Wednesday, 16 August 2017

IIGS is no slam-dunk. Coco3 is looking good though...

Slow going on the Apple IIGS front, but I've finally figured out my half-screen issue when shadowing is enabled. After banging my head against a brick wall for a few days, I decided to look at the MAME driver source for the IIGS and immediately found the issue. Because the legacy Apple II hires screen memories overlap the SHR screen memory, you also need to disable the respective bits for those in the SHADOW register. And voila - a blank screen!

Now I've hit another snag. I was intending to use so-called PEI-slamming to update the modified areas of the SHR screen, which require that the direct page and stack are located in BANK1. However, I can't make any sense of the soft switches that control the bank for these and the current state doesn't make sense either. After putting out a call for help I've had a couple of responses but I'm still none-the-wiser.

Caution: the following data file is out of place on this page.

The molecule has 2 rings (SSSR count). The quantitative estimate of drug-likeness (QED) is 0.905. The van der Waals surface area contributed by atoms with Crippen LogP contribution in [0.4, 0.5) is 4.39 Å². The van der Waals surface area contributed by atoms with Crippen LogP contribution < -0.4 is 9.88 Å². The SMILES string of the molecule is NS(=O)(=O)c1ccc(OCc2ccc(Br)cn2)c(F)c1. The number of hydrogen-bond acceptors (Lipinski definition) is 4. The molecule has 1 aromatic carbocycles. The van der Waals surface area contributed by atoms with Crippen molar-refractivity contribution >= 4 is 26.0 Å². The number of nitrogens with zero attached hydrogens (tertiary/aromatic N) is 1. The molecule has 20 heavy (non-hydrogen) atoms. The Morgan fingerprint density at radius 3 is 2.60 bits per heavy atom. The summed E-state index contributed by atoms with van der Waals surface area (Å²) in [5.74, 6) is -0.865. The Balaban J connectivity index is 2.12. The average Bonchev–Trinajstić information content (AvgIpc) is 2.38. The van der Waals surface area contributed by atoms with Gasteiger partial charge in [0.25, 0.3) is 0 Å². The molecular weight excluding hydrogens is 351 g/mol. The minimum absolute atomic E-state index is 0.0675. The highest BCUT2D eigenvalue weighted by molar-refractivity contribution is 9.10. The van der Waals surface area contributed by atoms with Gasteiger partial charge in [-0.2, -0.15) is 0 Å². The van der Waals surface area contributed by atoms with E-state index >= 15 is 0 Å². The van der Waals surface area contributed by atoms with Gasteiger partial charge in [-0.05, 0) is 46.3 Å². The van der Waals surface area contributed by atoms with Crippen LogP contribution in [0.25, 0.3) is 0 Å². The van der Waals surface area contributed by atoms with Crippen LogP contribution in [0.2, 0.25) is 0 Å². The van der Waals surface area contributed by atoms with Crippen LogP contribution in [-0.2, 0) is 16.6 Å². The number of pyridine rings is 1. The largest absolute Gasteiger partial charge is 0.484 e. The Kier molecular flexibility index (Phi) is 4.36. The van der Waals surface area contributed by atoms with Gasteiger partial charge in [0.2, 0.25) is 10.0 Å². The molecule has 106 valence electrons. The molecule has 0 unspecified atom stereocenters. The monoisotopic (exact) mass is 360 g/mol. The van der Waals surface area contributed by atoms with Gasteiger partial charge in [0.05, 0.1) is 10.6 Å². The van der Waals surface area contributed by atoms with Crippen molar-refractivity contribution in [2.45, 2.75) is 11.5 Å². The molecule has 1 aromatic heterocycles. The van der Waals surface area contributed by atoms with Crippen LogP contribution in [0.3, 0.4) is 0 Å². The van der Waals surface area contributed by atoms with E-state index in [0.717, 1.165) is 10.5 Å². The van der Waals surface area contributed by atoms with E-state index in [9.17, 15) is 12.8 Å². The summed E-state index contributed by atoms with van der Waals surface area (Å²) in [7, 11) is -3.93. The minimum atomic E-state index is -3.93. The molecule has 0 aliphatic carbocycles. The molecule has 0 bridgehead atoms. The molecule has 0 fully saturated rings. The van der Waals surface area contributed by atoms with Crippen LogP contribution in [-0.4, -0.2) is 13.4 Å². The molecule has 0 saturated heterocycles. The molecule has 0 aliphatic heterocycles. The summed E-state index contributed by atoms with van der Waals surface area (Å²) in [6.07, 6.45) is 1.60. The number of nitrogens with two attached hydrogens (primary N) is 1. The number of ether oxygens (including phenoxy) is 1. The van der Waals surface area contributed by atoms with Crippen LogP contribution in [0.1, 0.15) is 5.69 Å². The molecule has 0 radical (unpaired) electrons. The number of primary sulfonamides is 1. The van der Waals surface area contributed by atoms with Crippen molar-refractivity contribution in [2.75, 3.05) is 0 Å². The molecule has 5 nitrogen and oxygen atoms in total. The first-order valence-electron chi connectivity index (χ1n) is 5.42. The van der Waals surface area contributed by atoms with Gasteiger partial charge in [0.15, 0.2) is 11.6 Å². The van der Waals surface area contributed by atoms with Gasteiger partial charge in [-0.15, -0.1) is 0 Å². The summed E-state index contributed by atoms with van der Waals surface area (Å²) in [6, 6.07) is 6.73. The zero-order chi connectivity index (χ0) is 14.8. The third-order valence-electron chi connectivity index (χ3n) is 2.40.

Somewhat discouragingly, I did a quick experiment double-rendering the frame (one with shadowing disabled, the other enabled) and it's running a bit slower than the arcade game. Granted PEI-slamming will help, but it's going to be tight!

Whilst I'm struggling with IIGS technical issues I got impatient and started on the Coco3 (6809) port. Thus far I have a skeleton main loop that initialises the object table and adds the extra lives to the display list. I've coded up a skeleton rendering routine and fleshed out the CUR command and the tokenised command to display an extra life. It's far from optimal but it works!

First rendering on the Coco3

It's been mostly cut-and-paste from 6502 until this point. Again, the one thorn is the indirect indexed addressing mode of the 6502 but, unlike Lode Runner, it's not as extensively used in Asteroids. Other than that, there's endianity to be mindful of and I've actually swapped the byte order of words in the display list for more efficient rendering. I think this port is going to fall out relatively easily!